Place Pan Under Meat to Catch Drippings?

Do you use a wire rack under the meat or just lay it in the pan? I would think a wire rack would be best so the smoke and heat surrounds the entire meat..
You are correct - it is best to leave all surfaces exposed for the smoke and heat to surround the meat.

I think the OP was asking if he should put a drip pan on one of the lower shelves in his vertical smoker, so the meat wouldn't actually be in the pan.

I don't have a vertical, so I will sometimes lay a cooling rack across the top edge of a drip pan if I want to use one, like this...

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You are correct - it is best to leave all surfaces exposed for the smoke and heat to surround the meat.

I think the OP was asking if he should put a drip pan on one of the lower shelves in his vertical smoker, so the meat wouldn't actually be in the pan.

I don't have a vertical, so I will sometimes lay a cooling rack across the top edge of a drip pan if I want to use one, like this...

View attachment 3875
I agree. This is how I do it in my 1600. This is from my last brisket cook.
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I just added a comment about baskets to another thread. I started using essentially wire racks or baskets to slide in and out easy. I have a virtical, so i'll generally use the top or 2nd from the top for meat, and put a foil pan on the lowest shelf i can, whatever fits over my smoke tube. I take out extra racks so they don't get dirty for nor reason. So in essence, there's a fair bit of air space between the meat and the foil pan, so little to no blocking of smoke moving about the chamber.
 
I just added a comment about baskets to another thread. I started using essentially wire racks or baskets to slide in and out easy. I have a virtical, so i'll generally use the top or 2nd from the top for meat, and put a foil pan on the lowest shelf i can, whatever fits over my smoke tube. I take out extra racks so they don't get dirty for nor reason. So in essence, there's a fair bit of air space between the meat and the foil pan, so little to no blocking of smoke moving about the chamber.
Thats a stellar idea taking out the extra racks! So few questions, I do have, I have a wire rack for larger roasts, whole turkeys but what specfic racks do you use?

Also with using smoke tubes for extra smoke flavor becasue I have noticed the pellets don't yield as strong of a smoke flavor as I am used to with my stick/charcoal burners. Where do you place the smoke tube and do you use pellets or chips, also do you have to light the tube? Sorry I am a nube to pellet smokers I have been using my Weber Smokey Mountain for quite a few years.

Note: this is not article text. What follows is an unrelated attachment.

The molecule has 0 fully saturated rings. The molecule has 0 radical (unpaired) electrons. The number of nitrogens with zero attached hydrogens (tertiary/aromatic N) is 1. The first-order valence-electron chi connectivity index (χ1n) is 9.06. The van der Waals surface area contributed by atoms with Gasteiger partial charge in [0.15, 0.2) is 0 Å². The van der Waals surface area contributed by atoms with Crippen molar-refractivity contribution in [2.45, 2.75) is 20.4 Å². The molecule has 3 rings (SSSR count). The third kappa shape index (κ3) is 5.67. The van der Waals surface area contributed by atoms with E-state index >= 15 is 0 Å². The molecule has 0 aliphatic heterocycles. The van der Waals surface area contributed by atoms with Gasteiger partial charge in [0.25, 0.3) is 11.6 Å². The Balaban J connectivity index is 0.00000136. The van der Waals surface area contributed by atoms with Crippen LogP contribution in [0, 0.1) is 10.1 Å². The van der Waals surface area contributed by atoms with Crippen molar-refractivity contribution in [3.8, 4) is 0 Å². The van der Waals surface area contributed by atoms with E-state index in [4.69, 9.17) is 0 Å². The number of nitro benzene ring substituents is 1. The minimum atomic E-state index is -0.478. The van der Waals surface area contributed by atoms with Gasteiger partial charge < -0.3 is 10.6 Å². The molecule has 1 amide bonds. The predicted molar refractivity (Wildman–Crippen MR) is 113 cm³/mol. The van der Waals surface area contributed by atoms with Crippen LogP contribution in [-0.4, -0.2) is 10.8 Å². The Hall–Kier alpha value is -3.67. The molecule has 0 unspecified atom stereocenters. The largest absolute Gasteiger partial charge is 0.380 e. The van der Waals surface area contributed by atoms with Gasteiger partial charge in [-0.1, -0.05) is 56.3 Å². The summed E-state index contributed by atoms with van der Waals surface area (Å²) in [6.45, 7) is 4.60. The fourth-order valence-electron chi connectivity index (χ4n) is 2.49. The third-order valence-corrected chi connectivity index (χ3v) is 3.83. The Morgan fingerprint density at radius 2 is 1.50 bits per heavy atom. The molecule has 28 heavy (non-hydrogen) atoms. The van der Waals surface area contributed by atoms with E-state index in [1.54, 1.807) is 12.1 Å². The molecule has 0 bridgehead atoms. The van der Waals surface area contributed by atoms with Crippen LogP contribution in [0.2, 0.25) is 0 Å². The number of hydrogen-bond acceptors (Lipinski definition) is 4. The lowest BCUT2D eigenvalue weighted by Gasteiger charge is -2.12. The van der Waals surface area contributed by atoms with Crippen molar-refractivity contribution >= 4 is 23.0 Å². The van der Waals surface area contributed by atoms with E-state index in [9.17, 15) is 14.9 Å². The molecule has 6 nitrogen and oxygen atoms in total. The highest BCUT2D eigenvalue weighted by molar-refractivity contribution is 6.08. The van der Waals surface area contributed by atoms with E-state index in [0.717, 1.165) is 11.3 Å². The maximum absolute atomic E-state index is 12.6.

Where do you place the smoke tube and do you use pellets or chips, also do you have to light the tube?

I have a horizontal pellet smoker, so I won't answer the question about placement. Lately, based on recommendations on this forum, I've been doing a mix of pellets and chips inside my smoke tube. Apparently the chips give off a stronger, cleaner smoke. Yes, you need to light the pellets in your smoke tube. I use a bernzomatic torch. Let them burn for about 5 minutes and then blow them out. Then put the tube in your cooker.
 
I got them at kohls a couple years ago, but can't seem to find them. here's the best picture of one with a few blocks of cheese in it that i have. they are stainless and cheap. the dishwasher does a good job on them actually, so cleanup is minimal for me.
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I set the smoke tube on whatever you call this metal plate. I think normally a rack would be right above that plate but i just remove it and run this way. I rarely make enough at once to use all the shelves.
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Hey there relatively new to pellet smoking, I've had charcoal for years. I have the 5-Series vertical and was wondering if anyone puts a pan directly under their meat to catch the drippings or does that affect the heat and cook temps of the smoker?
Hi Jimbo!
I have a PBV5 COMP. Many times I just let the water pan catch it all. But, mybwife makes a really good BBQ sauce and she uses pan drippings so I save her some. Her sauce is fabulous ( it doesn't have a shelf life like Cackalacky vinegar sauce.
If you use a catch pan it is advised to keep the distance 4" or greater below the meat you are cooking (top edge of pan to bottom of roast. Any closer and steam will be cooking the roast instead of the smoke.
I know some guys that place the pork butt in a 4" hotel pan start to finish, but I never do it that way. That method is to much like a counter top slow cooker.
Alton Brown has a scientific video about the effects of a pan under a roast.
 
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